The Employment Appeal Tribunal case that we’re going to examine this week is Heafield v Times Newspaper Ltd UKEATPA/1305/12/BA. This case concerns harassment in the workplace on the grounds of religious belief – specifically when unwanted conduct has the purpose or effect of offending a person and when such offence is reasonable.
- What were the facts in Heafield v Times Newspaper Ltd UKEATPA/1305/12/BA?
- What is the law relating to harassment on the grounds of religious belief?
- What was the Employment Appeal Tribunal’s decision?
- Our specialist employment lawyers’ thoughts on Heafield v Times Newspaper Ltd UKEATPA/1305/12/BA
What were the facts in Heafield v Times Newspaper Ltd UKEATPA/1305/12/BA?
Mr Heafield (“the Claimant”) is a Roman Catholic. He was working at the Times Newspaper as a sub-editor when the Pope was visiting London in 2010. An editor chasing a story on the Pope shouted across the news floor “can anyone tell what’s happening to the fucking Pope?”. There was no answer. The editor repeated the question. The Claimant complained to the Respondent of the editor’s conduct and subsequently made claims of harassment and victimisation in the Employment Tribunal. The Employment Tribunal rejected both of the Claimant’s claims, stating that the Respondent had engaged in “unwanted conduct” but that this conduct did not have the purpose or effect of violating his dignity or of creating an adverse environment for him. The Tribunal also found that the conduct was not on the grounds of the Claimant’s religion as the editor did not have the intention of offending the Claimant, nor did he know that the Claimant was a Roman Catholic. The Claimant appealed to the Employment Appeal Tribunal on the harassment point.
What is the law relating to harassment on the grounds of religious belief?
Harassment in the workplace related to a protected characteristic (age, race, sex, disability etc.) is unlawful under s.26 of the Equality Act 2010. Under s.26 workplace harassment occurs if:
- One person is subjected to unwanted conduct by another; and
- That conduct has the purpose or effect of violating that person’s dignity or creating an adverse environment for them; and
- That conduct is on the grounds of the person’s protected characteristic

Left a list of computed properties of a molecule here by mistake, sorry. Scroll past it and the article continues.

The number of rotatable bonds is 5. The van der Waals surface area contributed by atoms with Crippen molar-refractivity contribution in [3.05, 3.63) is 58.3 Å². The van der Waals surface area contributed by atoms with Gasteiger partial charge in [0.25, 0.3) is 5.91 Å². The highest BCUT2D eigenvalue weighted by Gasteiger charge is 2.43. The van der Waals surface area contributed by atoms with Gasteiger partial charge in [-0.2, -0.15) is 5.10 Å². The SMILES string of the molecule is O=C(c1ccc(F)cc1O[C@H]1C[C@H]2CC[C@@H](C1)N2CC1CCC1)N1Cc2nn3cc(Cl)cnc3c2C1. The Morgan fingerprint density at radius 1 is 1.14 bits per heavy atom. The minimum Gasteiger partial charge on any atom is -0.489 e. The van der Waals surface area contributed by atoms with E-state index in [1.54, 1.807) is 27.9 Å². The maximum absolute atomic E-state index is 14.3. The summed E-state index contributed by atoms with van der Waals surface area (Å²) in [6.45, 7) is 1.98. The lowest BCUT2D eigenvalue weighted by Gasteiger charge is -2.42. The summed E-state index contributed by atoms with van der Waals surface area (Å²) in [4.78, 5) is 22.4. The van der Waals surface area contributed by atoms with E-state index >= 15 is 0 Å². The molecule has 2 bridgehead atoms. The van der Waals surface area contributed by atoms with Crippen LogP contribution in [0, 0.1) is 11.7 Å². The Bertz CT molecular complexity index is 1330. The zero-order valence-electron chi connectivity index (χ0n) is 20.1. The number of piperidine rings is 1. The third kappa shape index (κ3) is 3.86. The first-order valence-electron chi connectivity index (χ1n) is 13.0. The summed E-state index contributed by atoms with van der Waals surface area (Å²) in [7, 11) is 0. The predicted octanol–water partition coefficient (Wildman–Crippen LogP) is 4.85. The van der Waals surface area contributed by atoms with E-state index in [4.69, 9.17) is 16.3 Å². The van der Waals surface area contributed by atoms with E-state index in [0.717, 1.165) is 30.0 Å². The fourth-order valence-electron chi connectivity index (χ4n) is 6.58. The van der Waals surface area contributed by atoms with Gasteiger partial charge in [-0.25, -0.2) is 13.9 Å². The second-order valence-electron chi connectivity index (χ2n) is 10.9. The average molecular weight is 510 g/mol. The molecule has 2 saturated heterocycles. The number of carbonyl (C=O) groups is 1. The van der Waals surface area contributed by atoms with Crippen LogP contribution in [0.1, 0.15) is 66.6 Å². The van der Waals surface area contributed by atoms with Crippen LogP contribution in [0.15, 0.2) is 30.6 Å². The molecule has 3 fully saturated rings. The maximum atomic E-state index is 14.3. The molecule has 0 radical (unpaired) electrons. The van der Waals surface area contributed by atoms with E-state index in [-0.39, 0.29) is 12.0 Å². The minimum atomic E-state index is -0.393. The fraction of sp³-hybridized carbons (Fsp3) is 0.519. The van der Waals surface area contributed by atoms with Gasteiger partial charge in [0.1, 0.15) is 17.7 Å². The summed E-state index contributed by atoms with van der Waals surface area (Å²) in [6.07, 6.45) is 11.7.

What was the Employment Appeal Tribunal’s decision?
The Employment Appeal Tribunal upheld the Employment Tribunal’s decision and rejected the Claimant’s appeal. The Employment Appeal Tribunal found that the editor did not have the intention of offending the Claimant and nor was it reasonable for the Claimant to be offended by the conduct in question (and thus for the conduct to have the effect of offending him). Further (although less convincingly), the Employment Appeal Tribunal found that the conduct complained of was not related to the Claimant’s religion. The Employment Judge declined to elaborate further on this point as the Claimant had failed on their first ground of appeal.
Our specialist employment lawyers’ thoughts on Heafield v Times Newspaper Ltd UKEATPA/1305/12/BA
Chris Hadrill, employment law solicitor at Redmans, stated that “although an unquestionably sound judgment, the Employment Judge appears to have dodged the bullet of whether the conduct in question was on the grounds of the Claimant’s religion. The main thing to take from this case is the fact that it must be reasonable for a potential Claimant for harassment in the Employment Tribunal to have been offended by the other party’s conduct (unless, of course, it had the purpose of offending the Claimant). If the conduct complained of was utterly unintentional and quite trivial in nature then the Employment Tribunal is likely to take the view that the harassment claim should fail”.
Redmans Solicitors are employment law solicitors (including unfair dismissal solicitors) based in London